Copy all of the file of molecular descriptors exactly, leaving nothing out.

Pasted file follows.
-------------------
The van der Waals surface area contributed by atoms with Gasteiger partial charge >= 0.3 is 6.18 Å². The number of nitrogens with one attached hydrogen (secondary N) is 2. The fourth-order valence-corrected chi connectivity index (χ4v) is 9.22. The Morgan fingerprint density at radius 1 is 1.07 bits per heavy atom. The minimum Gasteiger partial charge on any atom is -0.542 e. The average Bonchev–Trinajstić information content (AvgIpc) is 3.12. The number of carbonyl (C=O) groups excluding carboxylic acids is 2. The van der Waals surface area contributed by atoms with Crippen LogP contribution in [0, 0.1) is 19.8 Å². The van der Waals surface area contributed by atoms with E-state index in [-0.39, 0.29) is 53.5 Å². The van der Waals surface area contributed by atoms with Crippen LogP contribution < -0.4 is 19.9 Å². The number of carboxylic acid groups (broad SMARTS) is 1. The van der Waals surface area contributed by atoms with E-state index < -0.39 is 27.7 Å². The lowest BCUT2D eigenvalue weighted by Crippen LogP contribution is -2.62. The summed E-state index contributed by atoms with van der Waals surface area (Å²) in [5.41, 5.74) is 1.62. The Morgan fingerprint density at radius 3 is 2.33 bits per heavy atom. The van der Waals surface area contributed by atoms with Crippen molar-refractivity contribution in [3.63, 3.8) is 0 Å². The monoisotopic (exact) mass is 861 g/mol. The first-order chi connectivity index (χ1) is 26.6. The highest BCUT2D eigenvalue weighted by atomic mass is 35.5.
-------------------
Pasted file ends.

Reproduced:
The van der Waals surface area contributed by atoms with Gasteiger partial charge >= 0.3 is 6.18 Å². The number of nitrogens with one attached hydrogen (secondary N) is 2. The fourth-order valence-corrected chi connectivity index (χ4v) is 9.22. The Morgan fingerprint density at radius 1 is 1.07 bits per heavy atom. The minimum Gasteiger partial charge on any atom is -0.542 e. The average Bonchev–Trinajstić information content (AvgIpc) is 3.12. The number of carbonyl (C=O) groups excluding carboxylic acids is 2. The van der Waals surface area contributed by atoms with Crippen LogP contribution in [0, 0.1) is 19.8 Å². The van der Waals surface area contributed by atoms with E-state index in [-0.39, 0.29) is 53.5 Å². The van der Waals surface area contributed by atoms with Crippen LogP contribution < -0.4 is 19.9 Å². The number of carboxylic acid groups (broad SMARTS) is 1. The van der Waals surface area contributed by atoms with E-state index < -0.39 is 27.7 Å². The lowest BCUT2D eigenvalue weighted by Crippen LogP contribution is -2.62. The summed E-state index contributed by atoms with van der Waals surface area (Å²) in [5.41, 5.74) is 1.62. The Morgan fingerprint density at radius 3 is 2.33 bits per heavy atom. The van der Waals surface area contributed by atoms with Crippen molar-refractivity contribution in [3.63, 3.8) is 0 Å². The monoisotopic (exact) mass is 861 g/mol. The first-order chi connectivity index (χ1) is 26.6. The highest BCUT2D eigenvalue weighted by atomic mass is 35.5.